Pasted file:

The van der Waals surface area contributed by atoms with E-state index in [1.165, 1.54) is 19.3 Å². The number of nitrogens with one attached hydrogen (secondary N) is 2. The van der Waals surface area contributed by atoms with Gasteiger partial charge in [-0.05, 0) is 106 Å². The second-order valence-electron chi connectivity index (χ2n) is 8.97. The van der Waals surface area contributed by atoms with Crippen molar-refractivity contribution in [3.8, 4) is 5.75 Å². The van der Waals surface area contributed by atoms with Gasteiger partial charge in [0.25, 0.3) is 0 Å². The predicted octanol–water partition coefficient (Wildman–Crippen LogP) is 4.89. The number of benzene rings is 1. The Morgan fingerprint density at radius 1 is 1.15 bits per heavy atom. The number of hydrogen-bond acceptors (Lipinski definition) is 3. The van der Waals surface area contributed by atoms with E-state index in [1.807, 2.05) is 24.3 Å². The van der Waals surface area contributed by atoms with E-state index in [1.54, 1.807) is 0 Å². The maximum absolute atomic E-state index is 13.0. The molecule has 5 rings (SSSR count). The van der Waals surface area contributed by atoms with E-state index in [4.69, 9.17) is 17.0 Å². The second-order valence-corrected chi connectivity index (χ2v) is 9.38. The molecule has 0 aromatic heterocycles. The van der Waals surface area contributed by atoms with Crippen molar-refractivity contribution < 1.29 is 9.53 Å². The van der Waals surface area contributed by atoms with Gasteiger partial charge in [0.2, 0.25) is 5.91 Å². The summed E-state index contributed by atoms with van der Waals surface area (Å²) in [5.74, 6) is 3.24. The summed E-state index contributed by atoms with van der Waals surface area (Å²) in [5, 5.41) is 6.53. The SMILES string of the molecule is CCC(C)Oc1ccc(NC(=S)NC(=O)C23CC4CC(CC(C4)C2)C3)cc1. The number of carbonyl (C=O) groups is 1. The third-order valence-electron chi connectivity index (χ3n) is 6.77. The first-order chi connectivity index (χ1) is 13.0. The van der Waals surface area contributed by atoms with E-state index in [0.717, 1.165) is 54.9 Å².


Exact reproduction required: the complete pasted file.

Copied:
The van der Waals surface area contributed by atoms with E-state index in [1.165, 1.54) is 19.3 Å². The number of nitrogens with one attached hydrogen (secondary N) is 2. The van der Waals surface area contributed by atoms with Gasteiger partial charge in [-0.05, 0) is 106 Å². The second-order valence-electron chi connectivity index (χ2n) is 8.97. The van der Waals surface area contributed by atoms with Crippen molar-refractivity contribution in [3.8, 4) is 5.75 Å². The van der Waals surface area contributed by atoms with Gasteiger partial charge in [0.25, 0.3) is 0 Å². The predicted octanol–water partition coefficient (Wildman–Crippen LogP) is 4.89. The number of benzene rings is 1. The Morgan fingerprint density at radius 1 is 1.15 bits per heavy atom. The number of hydrogen-bond acceptors (Lipinski definition) is 3. The van der Waals surface area contributed by atoms with E-state index in [1.807, 2.05) is 24.3 Å². The van der Waals surface area contributed by atoms with E-state index in [1.54, 1.807) is 0 Å². The maximum absolute atomic E-state index is 13.0. The molecule has 5 rings (SSSR count). The van der Waals surface area contributed by atoms with E-state index in [4.69, 9.17) is 17.0 Å². The second-order valence-corrected chi connectivity index (χ2v) is 9.38. The molecule has 0 aromatic heterocycles. The van der Waals surface area contributed by atoms with Crippen molar-refractivity contribution < 1.29 is 9.53 Å². The van der Waals surface area contributed by atoms with Gasteiger partial charge in [0.2, 0.25) is 5.91 Å². The summed E-state index contributed by atoms with van der Waals surface area (Å²) in [5.74, 6) is 3.24. The summed E-state index contributed by atoms with van der Waals surface area (Å²) in [5, 5.41) is 6.53. The SMILES string of the molecule is CCC(C)Oc1ccc(NC(=S)NC(=O)C23CC4CC(CC(C4)C2)C3)cc1. The number of carbonyl (C=O) groups is 1. The third-order valence-electron chi connectivity index (χ3n) is 6.77. The first-order chi connectivity index (χ1) is 13.0. The van der Waals surface area contributed by atoms with E-state index in [0.717, 1.165) is 54.9 Å².